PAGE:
usr << i
var/text = copytext(t2l,i,i+1)
text1 += list(i=text)
return text1

Problem description:

I am trying to make a proc that turns an string into a list of individual letters. The code compiles perfectly fine, but when I try to view the list it gives me ONE single item on the list which is "i" instead of the individual numerical numbers. The variable I is changing perfectly fine, but for some reason when adding to the list it will not take the value of 'i' it takes the name of the var and puts it into the list (4 times in the example below.)

What the code should do:
1) Take the string
2) Make a list of each individual letter
3) Return that to the calling proc/verb.

What the list should be (when t2l = "Test")


What seems to be the actual result (when t2l = "Test")

Any help with my conundrum will be very appreciated (especially if a better way then "copytext" for this.)

(Also please not its been forever since I have programmed in byond, I've been working in java for a while so I'm pretty rusty at this. :P)
try using "[i]" when appending it to the list. it might make a difference since it's in text format instead of numerical format. I'm not sure on this though. I suck with lists.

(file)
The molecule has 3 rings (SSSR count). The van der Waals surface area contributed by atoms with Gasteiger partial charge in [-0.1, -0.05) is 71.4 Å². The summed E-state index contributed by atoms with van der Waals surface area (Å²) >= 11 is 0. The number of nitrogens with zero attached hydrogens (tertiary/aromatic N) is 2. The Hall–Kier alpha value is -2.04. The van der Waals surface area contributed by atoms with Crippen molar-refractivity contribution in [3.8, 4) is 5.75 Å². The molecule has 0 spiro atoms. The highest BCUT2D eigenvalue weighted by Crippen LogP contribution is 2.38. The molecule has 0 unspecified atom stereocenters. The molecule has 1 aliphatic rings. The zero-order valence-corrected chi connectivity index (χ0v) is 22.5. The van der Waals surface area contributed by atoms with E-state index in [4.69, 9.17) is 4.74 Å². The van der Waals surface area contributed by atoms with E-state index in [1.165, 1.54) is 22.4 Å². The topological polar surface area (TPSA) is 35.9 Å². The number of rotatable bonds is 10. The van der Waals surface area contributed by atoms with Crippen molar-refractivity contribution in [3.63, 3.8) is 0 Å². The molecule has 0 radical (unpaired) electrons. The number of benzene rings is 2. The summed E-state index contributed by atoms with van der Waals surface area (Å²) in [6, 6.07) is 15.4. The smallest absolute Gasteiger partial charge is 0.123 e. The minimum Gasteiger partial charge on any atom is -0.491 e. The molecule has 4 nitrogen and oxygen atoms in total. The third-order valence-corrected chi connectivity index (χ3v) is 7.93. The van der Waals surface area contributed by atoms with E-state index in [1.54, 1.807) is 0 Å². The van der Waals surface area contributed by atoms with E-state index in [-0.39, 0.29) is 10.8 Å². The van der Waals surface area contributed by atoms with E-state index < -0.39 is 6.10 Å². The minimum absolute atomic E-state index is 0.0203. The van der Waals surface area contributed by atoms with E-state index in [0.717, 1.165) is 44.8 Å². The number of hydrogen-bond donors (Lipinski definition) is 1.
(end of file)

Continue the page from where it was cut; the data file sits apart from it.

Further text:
An associative list won't work here as you are attempting to index with numerical values. Of course, this doesn't matter, because you are attempting to index with numerical values and so you can just use a normal list.

Just initialize the list using list() and add each letter one at a time.
In response to Garthor
Without an associative list, if there are two of the same letters it wont show up though only 1 of them shows :S
In response to Bravo1
Thankyou very much this actually worked XD

wonder why it doesnt work just as an integer though =/
In response to KingCold999
Lists are lists, not sets. They can contain duplicate entries.

Well, associative lists can't have duplicate keys, but you very much don't need one here.
In response to KingCold999
Because X[5] is defined to be the 5th element of a list. This supercedes associative indexing, and so if you attempt to use 5 as a key, X[5] will still just give you the fifth element of the list.